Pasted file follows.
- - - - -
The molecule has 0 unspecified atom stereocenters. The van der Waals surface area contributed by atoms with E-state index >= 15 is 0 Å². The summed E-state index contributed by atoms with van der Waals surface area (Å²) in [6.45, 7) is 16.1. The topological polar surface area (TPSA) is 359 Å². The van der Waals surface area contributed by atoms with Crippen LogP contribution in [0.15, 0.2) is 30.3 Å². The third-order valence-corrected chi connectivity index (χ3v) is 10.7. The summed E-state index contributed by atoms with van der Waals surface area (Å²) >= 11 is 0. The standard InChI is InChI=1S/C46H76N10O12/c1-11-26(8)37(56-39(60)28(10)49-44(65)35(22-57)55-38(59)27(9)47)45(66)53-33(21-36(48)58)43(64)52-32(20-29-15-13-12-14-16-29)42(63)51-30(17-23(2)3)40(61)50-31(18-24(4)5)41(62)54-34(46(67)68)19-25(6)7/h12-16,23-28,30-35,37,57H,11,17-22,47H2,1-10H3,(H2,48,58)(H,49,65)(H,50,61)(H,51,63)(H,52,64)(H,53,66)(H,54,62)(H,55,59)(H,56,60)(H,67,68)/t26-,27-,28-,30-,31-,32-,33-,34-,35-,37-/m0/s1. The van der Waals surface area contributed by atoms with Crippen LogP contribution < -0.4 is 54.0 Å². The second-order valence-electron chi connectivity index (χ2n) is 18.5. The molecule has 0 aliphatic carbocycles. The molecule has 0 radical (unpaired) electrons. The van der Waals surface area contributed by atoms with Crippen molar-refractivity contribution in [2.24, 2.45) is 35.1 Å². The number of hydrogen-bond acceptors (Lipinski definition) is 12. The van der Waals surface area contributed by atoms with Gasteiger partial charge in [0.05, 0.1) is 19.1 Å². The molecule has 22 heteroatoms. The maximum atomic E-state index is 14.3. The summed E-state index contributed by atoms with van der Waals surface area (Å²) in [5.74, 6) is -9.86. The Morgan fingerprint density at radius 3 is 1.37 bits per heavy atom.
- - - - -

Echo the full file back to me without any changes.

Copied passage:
The molecule has 0 unspecified atom stereocenters. The van der Waals surface area contributed by atoms with E-state index >= 15 is 0 Å². The summed E-state index contributed by atoms with van der Waals surface area (Å²) in [6.45, 7) is 16.1. The topological polar surface area (TPSA) is 359 Å². The van der Waals surface area contributed by atoms with Crippen LogP contribution in [0.15, 0.2) is 30.3 Å². The third-order valence-corrected chi connectivity index (χ3v) is 10.7. The summed E-state index contributed by atoms with van der Waals surface area (Å²) >= 11 is 0. The standard InChI is InChI=1S/C46H76N10O12/c1-11-26(8)37(56-39(60)28(10)49-44(65)35(22-57)55-38(59)27(9)47)45(66)53-33(21-36(48)58)43(64)52-32(20-29-15-13-12-14-16-29)42(63)51-30(17-23(2)3)40(61)50-31(18-24(4)5)41(62)54-34(46(67)68)19-25(6)7/h12-16,23-28,30-35,37,57H,11,17-22,47H2,1-10H3,(H2,48,58)(H,49,65)(H,50,61)(H,51,63)(H,52,64)(H,53,66)(H,54,62)(H,55,59)(H,56,60)(H,67,68)/t26-,27-,28-,30-,31-,32-,33-,34-,35-,37-/m0/s1. The van der Waals surface area contributed by atoms with Crippen LogP contribution < -0.4 is 54.0 Å². The second-order valence-electron chi connectivity index (χ2n) is 18.5. The molecule has 0 aliphatic carbocycles. The molecule has 0 radical (unpaired) electrons. The van der Waals surface area contributed by atoms with Crippen molar-refractivity contribution in [2.24, 2.45) is 35.1 Å². The number of hydrogen-bond acceptors (Lipinski definition) is 12. The van der Waals surface area contributed by atoms with Gasteiger partial charge in [0.05, 0.1) is 19.1 Å². The molecule has 22 heteroatoms. The maximum atomic E-state index is 14.3. The summed E-state index contributed by atoms with van der Waals surface area (Å²) in [5.74, 6) is -9.86. The Morgan fingerprint density at radius 3 is 1.37 bits per heavy atom.